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Labeling (Cont’d)

Format and Content

Contraindications

hypersensitivity, age, sex, concom meds.

Warnings

Serious AEs, potential safety hazards

Precautions

Special Care for safe use, i.e. labs, carcinogenesis, pregnancy, etc.


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REGULATORY COURSE

Labeling (Cont’d)

Format and Content

Common adverse reactions

Drug abuse and dependence

Overdose

Dosage & administration

How supplied

Animal pharmacology (optional)


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REGULATORY COURSE

ABBREVIATED NEW

DRUG APPLICATIONS

(ANDA)

(GENERIC DRUGS)


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NDA Summary Section

Labeling

Patent Information

Pharmacokinetics and

Bioavailability

Statistical Section

Clinical Data Section

New Drug Applications (NDA) Requirements

Non-Clinical Pharmacology

and Toxicology

Chemistry, Manufacturing

and Controls

Safety Information


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Bioequivalence Data/Waiver

Labeling

Abbreviated New Drug Applications - Core Contents -

Patent Certifications

Chemistry, Manufacturing, Controls


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  • CMC: BULK ACTIVE

  • Typically, bulk active is obtained from a supplier.

  • ANDA applicant references supplier’s DMF.

  • Specifications and analytical methods for the active can be found in USP, BP, EP if compendial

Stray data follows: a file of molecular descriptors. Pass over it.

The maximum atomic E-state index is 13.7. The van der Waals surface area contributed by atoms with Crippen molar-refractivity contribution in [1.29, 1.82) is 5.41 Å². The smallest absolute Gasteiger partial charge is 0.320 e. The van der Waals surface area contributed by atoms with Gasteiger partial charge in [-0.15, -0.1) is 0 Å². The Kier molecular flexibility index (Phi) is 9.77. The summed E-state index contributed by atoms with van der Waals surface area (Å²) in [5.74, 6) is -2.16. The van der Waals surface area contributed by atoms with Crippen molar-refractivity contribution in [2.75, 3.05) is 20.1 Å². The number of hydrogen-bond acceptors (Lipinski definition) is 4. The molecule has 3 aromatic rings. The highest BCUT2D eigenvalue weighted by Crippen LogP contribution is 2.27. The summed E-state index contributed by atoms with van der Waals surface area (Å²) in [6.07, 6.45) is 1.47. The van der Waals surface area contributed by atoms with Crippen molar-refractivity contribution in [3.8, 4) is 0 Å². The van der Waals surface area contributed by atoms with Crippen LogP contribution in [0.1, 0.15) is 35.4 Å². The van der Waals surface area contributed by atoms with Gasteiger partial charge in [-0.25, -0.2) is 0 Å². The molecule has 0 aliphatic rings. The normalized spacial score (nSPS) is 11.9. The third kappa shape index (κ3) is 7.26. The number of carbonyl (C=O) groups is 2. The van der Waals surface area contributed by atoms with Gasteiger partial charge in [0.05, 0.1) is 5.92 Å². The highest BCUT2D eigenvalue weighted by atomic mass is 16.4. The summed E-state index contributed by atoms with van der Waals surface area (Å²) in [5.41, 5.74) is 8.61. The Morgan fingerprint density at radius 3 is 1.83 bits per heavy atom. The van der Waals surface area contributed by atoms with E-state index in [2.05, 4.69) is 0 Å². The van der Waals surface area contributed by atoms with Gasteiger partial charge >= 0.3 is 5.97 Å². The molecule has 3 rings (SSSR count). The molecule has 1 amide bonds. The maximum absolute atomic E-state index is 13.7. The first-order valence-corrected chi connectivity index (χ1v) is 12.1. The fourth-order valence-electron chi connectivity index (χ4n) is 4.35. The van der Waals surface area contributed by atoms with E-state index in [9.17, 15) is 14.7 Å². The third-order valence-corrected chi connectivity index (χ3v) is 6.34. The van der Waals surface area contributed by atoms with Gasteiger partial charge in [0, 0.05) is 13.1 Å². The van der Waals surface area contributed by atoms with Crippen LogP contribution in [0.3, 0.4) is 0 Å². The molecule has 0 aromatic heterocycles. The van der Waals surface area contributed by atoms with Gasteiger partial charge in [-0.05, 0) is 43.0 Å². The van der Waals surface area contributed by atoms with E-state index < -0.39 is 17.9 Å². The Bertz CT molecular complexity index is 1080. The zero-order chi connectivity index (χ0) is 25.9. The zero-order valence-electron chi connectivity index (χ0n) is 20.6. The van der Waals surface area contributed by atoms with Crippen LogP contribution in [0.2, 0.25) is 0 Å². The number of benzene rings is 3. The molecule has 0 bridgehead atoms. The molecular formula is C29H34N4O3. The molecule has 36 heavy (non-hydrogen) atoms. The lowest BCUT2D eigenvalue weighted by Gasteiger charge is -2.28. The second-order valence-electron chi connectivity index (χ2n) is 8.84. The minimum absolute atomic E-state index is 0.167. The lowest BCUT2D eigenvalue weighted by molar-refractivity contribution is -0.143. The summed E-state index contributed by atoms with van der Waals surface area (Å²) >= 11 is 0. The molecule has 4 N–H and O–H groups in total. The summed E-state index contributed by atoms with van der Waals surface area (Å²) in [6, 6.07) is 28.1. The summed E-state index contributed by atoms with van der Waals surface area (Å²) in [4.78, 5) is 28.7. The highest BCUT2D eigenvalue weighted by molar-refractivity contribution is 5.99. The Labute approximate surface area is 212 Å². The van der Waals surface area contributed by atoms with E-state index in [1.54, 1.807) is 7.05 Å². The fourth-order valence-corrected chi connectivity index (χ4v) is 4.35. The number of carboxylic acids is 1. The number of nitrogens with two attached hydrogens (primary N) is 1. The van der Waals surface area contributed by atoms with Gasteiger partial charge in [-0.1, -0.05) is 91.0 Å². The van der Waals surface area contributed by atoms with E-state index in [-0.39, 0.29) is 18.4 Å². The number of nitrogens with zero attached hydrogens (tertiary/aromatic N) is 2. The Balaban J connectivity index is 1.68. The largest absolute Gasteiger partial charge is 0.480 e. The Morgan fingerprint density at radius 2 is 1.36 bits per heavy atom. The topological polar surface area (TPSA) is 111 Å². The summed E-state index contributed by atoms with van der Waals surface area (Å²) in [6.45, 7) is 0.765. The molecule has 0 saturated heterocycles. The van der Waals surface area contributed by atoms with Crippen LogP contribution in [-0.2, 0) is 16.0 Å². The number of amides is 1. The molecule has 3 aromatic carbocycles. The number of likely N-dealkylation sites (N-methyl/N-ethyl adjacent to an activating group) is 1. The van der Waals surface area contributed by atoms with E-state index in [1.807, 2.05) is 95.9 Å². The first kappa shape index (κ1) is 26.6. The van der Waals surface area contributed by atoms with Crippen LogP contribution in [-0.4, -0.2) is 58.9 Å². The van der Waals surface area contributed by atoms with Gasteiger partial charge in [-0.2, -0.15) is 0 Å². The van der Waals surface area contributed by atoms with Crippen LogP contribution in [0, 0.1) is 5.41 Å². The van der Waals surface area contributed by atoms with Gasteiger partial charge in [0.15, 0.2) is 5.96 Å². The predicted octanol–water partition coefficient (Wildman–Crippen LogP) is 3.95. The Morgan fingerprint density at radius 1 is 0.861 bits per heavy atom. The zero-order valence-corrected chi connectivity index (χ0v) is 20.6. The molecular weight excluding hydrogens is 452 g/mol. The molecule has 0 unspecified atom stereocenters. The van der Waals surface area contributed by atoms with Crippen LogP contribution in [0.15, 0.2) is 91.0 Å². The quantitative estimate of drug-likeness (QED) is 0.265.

• For non-compendial items, supplier can recommend/provide methods to applicant

  • No bulk stability data required in ANDA


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  • CMC: FINISHED PRODUCT

  • Similar requirements to NDA (21 CFR 314.50(d)(1)),

    • Example:

    • - Components/composition

    • - Specifications and analytical methods

    • - in-process controls

    • - executed batch records


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  • CMC: FINISHED PRODUCT (continued)

  • One pilot batch of each strength submitted

  • Batch scale considerations

  • - 10x scaling rule in effect

  • Blank, scaled-up batch records required for

  • proposed commercial batches

  • 3 mos accelerated stability required


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REGULATORY COURSE

Office of Generics requires comparative

synopsis of generic and reference drug

with respect to:

conditions of use,

active ingredient(s),

route of administration

dosage form and strength(s).


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  • Bioequivalence

    • ANDA applicant required to demonstrate Bioequivalence of generic drug with the reference or “listed” drug.

    • FDA’s Approved Drug Products with Therapeutic Equivalence Evaluations (“Orange Book”) source for listed drug and strengths


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  • Orange Book Bioequivalence Ratings:

    • Drug Codes beginning with “A” considered therapeutically equivalent example: “AB” rating designates therapeutically equivalent to innovator or listed drug

    • Drug Codes beginning with “B” considered NOT therapeutically equivalent example: “BC” rating denotes bioavailability differences between extended-release dosage forms (generic vs. listed)